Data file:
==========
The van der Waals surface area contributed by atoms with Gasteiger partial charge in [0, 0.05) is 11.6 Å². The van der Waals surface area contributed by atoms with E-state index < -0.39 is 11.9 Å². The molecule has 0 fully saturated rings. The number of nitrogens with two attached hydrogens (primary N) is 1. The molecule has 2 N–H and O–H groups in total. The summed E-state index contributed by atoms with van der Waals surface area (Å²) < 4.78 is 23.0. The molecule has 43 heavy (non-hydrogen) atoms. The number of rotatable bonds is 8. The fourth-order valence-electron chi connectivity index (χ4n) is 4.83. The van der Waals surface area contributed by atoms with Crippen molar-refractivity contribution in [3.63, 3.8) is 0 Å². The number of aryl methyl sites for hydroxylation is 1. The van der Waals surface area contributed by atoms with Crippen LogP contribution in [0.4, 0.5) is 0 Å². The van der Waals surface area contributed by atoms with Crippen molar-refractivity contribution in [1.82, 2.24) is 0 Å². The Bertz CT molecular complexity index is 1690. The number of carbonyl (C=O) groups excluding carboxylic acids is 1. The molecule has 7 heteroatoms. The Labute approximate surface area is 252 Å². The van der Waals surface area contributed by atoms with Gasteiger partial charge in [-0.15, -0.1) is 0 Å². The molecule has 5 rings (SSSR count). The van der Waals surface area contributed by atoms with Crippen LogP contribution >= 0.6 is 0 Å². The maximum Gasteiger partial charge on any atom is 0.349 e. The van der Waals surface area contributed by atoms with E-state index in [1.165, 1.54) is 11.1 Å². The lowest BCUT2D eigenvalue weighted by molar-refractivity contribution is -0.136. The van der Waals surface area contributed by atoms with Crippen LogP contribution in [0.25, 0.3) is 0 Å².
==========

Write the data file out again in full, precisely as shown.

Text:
The van der Waals surface area contributed by atoms with Gasteiger partial charge in [0, 0.05) is 11.6 Å². The van der Waals surface area contributed by atoms with E-state index < -0.39 is 11.9 Å². The molecule has 0 fully saturated rings. The number of nitrogens with two attached hydrogens (primary N) is 1. The molecule has 2 N–H and O–H groups in total. The summed E-state index contributed by atoms with van der Waals surface area (Å²) < 4.78 is 23.0. The molecule has 43 heavy (non-hydrogen) atoms. The number of rotatable bonds is 8. The fourth-order valence-electron chi connectivity index (χ4n) is 4.83. The van der Waals surface area contributed by atoms with Crippen molar-refractivity contribution in [3.63, 3.8) is 0 Å². The number of aryl methyl sites for hydroxylation is 1. The van der Waals surface area contributed by atoms with Crippen LogP contribution in [0.4, 0.5) is 0 Å². The van der Waals surface area contributed by atoms with Crippen molar-refractivity contribution in [1.82, 2.24) is 0 Å². The Bertz CT molecular complexity index is 1690. The number of carbonyl (C=O) groups excluding carboxylic acids is 1. The molecule has 7 heteroatoms. The Labute approximate surface area is 252 Å². The van der Waals surface area contributed by atoms with Gasteiger partial charge in [-0.15, -0.1) is 0 Å². The molecule has 5 rings (SSSR count). The van der Waals surface area contributed by atoms with Crippen LogP contribution >= 0.6 is 0 Å². The maximum Gasteiger partial charge on any atom is 0.349 e. The van der Waals surface area contributed by atoms with E-state index in [1.165, 1.54) is 11.1 Å². The lowest BCUT2D eigenvalue weighted by molar-refractivity contribution is -0.136. The van der Waals surface area contributed by atoms with Crippen LogP contribution in [0.25, 0.3) is 0 Å².